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Match 30
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Match 32
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6:00 PM UTC
Match 31
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Saudi Arabia
2:00 PM UTC Jun 25, 2018
Match 34
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2:00 PM UTC Jun 25, 2018
Match 33
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6:00 PM UTC Jun 25, 2018
Match 35
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6:00 PM UTC Jun 25, 2018
Match 36
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Spanish FA was right to fire Lopetegui


How Panama made World Cup dream a reality


Modest ways to improve soccer: tweak the offside rule, refine how time is kept

The offside rule isn't broken, per se, but it could be refined to encourage more attacking play.

You might credit the geniuses on the pitch with the fact that soccer never lacks for new and original moments of beauty, but we think the visionaries who gave us the game's deceptively simple rules -- which have grown from just 14 to 17 since the first set was codified more than 150 years ago -- deserve their due. Here we present two modest proposals from an English teacher in Portland, Oregon, for ways to improve them further.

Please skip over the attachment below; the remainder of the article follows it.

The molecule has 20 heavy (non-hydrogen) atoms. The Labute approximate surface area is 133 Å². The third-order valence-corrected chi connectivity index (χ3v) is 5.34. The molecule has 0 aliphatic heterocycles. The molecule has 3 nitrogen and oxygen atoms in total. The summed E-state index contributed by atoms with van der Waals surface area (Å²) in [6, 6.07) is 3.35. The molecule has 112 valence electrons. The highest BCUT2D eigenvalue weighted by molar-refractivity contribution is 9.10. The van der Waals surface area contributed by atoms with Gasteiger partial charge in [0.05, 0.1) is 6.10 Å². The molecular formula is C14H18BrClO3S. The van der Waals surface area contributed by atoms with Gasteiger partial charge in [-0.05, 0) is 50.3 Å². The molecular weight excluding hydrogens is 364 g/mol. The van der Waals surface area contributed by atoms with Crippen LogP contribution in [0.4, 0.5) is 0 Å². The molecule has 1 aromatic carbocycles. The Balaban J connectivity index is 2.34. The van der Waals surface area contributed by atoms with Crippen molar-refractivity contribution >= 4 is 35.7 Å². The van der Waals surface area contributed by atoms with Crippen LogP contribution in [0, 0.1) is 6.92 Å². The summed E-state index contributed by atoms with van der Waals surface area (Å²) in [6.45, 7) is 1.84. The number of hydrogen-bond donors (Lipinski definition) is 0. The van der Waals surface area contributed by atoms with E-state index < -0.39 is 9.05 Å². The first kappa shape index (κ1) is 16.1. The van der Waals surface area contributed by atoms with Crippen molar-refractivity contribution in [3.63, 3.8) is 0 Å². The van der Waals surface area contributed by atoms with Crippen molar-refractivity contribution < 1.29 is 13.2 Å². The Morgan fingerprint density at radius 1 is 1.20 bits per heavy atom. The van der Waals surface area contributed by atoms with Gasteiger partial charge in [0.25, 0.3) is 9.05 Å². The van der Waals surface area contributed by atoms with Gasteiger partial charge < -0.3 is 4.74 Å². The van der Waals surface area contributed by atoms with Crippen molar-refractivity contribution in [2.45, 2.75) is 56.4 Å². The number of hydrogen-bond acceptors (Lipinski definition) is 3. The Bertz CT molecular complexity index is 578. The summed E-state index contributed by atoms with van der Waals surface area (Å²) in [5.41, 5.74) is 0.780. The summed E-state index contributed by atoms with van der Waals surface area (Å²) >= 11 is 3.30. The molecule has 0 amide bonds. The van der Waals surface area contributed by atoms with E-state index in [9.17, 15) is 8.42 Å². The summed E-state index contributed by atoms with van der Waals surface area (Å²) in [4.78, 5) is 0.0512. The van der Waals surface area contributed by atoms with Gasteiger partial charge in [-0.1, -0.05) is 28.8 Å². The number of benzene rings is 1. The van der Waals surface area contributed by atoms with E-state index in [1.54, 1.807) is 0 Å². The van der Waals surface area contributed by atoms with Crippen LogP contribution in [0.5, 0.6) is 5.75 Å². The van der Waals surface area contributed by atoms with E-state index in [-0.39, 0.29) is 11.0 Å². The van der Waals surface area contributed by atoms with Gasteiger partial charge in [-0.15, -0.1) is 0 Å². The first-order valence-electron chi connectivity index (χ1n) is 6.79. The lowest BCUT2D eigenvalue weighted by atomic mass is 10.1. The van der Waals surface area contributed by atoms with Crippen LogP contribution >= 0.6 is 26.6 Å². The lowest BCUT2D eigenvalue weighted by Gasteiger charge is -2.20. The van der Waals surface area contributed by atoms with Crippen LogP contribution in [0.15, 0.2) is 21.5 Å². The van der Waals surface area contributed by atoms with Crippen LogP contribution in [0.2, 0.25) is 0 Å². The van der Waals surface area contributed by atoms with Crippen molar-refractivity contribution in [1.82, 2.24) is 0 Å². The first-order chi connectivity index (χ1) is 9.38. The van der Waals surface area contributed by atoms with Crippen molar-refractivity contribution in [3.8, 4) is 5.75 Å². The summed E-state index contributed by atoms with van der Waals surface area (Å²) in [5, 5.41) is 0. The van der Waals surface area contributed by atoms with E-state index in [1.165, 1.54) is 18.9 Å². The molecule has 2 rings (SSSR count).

The offside rule can be tweaked

FIFA has updated the offside rule several times since 1990, offering as its stated purpose to "promote attacking football" and increase scoring. But as Chris Anderson and David Sally point out in their book "The Numbers Game," the number of goals per game has essentially stayed the same since 1970. In England, that figure is 2.6, but it has remained relatively static elsewhere, too. If FIFA and the IFAB really want to encourage more goal-scoring without fundamentally altering the game, they should consider the following proposal.

Imagine a line drawn 22 yards from each goal at the outer edge of each penalty arc. The offside rule would remain in effect as currently written -- until the ball crosses this line. It would then be nullified from the next touch. In other words, the attacking team would have to advance the ball past the 22-yard line under the current rules. Once it has established possession in this zone, however, players could pass to any teammate without being called offside. When the ball is sent back across the line, the regular offside rule takes effect once again.

What you get is a release point once the ball has been advanced past the designated line, creating an attacking zone in which the offense is now essentially using the entire space in whatever creative ways it can imagine to score a goal. I believe we would begin to see innovative teams moving freely in this offensive zone and spreading the field in ways they currently cannot. And since the zone is limited to 22 yards from goal, this does not place an unreasonable burden on the defending team.

The purpose of maintaining the existing rule for the majority of the pitch is to preserve the role of the midfield and prevent players from camping out near the opposition goal: this would likely be the result of a complete elimination of the offside rule, turning every soccer game into a succession of Hail Marys into the box. In the case of the NASL's 35-yard line and the Scottish Football Association's 18-yard line of the 1970s, where players were not called for offside up to those lines but were after, forwards would often park themselves at the line and wait for the long ball.